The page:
What is a Certificate of Recycling and why do you need one?
What is it and why do you need one?
In simple terms, a certificate of recycling documents the amount and type of waste that is recycled by an organization and is proof that your company is compliant with the standards set forth by the Environmental Protection Agency (EPA). While valuable, the benefit to your company doesn’t stop with government compliance. Below are three hidden advantages that make a certificate of recycling an indispensable asset to your company:
Provides Proof of Compliance with Government Requirements
The EPA recommends that to demonstrate compliance with government regulations, processors and handlers provide a certificate of recycling that includes key information such as materials recycled, amount and date of processing. This documentation ensures that your company is prepared in the event of inspections.
Supports Corporate Stewardship
As companies are becoming more environmentally aware, many are adopting a policy of corporate stewardship that addresses the interdependent nature of their relationship with the communities where they live and work. By securing a certificate of recycling you are demonstrating your commitment to the community, preserving the environment, as well as showcasing your corporate values.
Your Sustainable Business Practices Can Help Your Bottom-Line
Good business practices don’t stop with profitability and customer service. The Nielsen Global Corporate Sustainability Report shows that globally, 66% of consumers are willing to spend more on a product if it comes from a sustainable brand, with 58% specifically citing companies that are environmentally friendly. Put another way, a certificate of recycling from a well-respected waste organization not only demonstrates your compliance with the government, but also with your customers.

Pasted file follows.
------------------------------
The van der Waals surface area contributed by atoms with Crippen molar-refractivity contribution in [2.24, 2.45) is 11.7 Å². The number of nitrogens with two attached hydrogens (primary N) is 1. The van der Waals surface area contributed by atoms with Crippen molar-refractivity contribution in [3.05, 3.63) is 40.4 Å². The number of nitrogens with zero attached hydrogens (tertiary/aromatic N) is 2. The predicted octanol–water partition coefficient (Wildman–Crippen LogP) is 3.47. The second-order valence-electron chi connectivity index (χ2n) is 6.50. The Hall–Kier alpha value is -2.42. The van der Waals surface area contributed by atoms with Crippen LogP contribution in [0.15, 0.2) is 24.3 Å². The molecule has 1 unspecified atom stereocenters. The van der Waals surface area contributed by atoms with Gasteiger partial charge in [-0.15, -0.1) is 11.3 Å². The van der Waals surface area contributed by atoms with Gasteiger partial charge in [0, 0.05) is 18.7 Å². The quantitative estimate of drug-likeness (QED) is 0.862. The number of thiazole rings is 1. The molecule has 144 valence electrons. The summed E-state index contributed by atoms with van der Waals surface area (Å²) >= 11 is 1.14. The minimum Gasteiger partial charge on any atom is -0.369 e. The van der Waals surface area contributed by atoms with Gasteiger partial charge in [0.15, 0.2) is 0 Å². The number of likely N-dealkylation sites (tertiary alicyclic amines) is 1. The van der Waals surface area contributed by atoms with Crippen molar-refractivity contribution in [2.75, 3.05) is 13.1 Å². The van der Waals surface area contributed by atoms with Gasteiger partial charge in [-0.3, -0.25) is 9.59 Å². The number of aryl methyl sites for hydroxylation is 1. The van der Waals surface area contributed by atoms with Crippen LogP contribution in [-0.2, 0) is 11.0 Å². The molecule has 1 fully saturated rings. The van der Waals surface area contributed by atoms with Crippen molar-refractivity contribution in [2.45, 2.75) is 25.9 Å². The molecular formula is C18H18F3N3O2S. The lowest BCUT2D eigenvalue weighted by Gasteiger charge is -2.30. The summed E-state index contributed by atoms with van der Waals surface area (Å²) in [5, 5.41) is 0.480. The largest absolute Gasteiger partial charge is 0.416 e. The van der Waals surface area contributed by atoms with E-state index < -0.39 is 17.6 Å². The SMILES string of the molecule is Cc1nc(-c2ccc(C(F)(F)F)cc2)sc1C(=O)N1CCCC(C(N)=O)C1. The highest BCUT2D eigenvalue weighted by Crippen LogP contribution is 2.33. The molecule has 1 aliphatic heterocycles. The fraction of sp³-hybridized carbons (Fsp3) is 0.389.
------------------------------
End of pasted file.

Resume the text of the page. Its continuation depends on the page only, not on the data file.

LED retrofit programs can be expensive, but the savings substantial. An incentive program can help cover the initial cost.
The benefits of making the switch to LED lighting from fluorescent are many. Obviously, LED’s offer much higher efficiency than their fluorescent counterparts. The ability to give off comparable levels of light (measured in lumins) at much lower wattage means substantial savings in utility costs. Also, LED’s last much longer than typical mercury-containing lamps, meaning far less maintenance for facility management. Plus LED lighting offers a number of unique features that add to their value. They can provide a broader spectrum of visible light which enhances the work environment and can positively impact fatigue and concentration. Many LED systems offer dimmable controls and other flexible options to further customize the lighting provided.
But an LED retrofit can be an expensive undertaking. Mathematically, LED lighting pays for itself quickly. Between the lower operating cost and the longer practical lifespan of the lamps, a facility can quickly reap the benefits of the change. Many organizations have made the change knowing that they would make up the investment in lower utility cost, but for some organizations the initial investment can be prohibitive. They recognize that the benefits are many, but for a variety of reasons cannot commit to the up-front expense of a retrofit project.